Saturday, November 17, 2007


When we first met and Bill found out that I used to cook for a living, he told me that there was this one dish that his grandmother Viola (who was a fabulous cook) used to make for him when he was a boy, that was still his favorite thing in the world to eat. He complained that since it was an old fashioned kind of food, it was hard to find anyone who knew how to make it anymore. I bet him that I could guess what that hard-to-find favorite food was if he would tell me where his grandmother was from. He said she was from Virginia, I blurted out "spoonbread!" and the rest, as they say, is history. He later told me that he almost fell off his chair when I nailed it on the first guess, but he played it pretty cool at the time. I serve this with our homemade strawberry jam, and lots of butter.

4 eggs, separated
1 cup cornmeal (preferably arrowhead mills)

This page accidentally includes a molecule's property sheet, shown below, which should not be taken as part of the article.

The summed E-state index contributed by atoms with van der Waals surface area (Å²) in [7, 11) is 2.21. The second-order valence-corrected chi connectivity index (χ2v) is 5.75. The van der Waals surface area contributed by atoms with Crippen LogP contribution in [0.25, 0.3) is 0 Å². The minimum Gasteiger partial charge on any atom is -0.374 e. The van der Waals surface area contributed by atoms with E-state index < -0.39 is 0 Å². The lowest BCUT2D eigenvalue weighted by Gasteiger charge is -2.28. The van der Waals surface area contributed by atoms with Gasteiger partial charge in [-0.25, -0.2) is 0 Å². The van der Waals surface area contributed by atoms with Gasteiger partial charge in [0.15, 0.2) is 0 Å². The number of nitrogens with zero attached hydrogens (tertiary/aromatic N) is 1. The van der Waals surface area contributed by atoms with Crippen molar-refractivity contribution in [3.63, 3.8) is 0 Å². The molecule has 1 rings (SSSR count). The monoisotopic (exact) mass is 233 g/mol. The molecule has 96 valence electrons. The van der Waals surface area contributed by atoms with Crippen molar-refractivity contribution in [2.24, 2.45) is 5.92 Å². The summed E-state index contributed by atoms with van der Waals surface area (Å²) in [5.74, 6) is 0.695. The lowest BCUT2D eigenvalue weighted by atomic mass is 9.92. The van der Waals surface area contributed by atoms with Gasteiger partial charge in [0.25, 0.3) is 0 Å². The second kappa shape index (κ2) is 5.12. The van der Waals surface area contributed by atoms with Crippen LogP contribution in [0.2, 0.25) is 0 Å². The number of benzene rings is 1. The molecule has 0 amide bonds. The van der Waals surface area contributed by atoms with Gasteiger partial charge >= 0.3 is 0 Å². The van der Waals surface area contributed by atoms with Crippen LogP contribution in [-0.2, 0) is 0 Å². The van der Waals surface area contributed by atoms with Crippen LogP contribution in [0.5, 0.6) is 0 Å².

3 - 4 cups whole milk (it depends on the kind of cornmeal you use. The finer grinds will absorb more liquid. If you use the larger amount of liquid, the baking time will be increased by about fifteen minutes)
1 tsp salt
1/4 cup sugar or more, to taste
2 Tbs sweet butter, plus more for buttering the dish and serving

Heat the oven to 350 degrees. Butter a 1 and 1/2 quart baking dish. In a large bowl, whip the egg whites until medium peaks form. Set aside.
In a mixing bowl, whisk together the cornmeal and 1 and 1/2 cups milk. In a pan, scald the remaining milk and then add the cornmeal mixture to it, whisking constantly until it begins to thicken, about 8 minutes.
Remove from the heat. Add the salt, sugar and butter. Stir in the egg yolks, one at a time. Fold in the egg whites. Pour into the baking dish. Bake for about 1 hour. The top will be a deep crusty brown, the spoonbread will be puffed up like a cornmeal souffle, and a toothpick inserted into the center will come out clean.
Serves 6

1 comment:

  1. Wow, Ruthie. GREAT BLOG!! I'm too impatient to cook, but I love to pretend...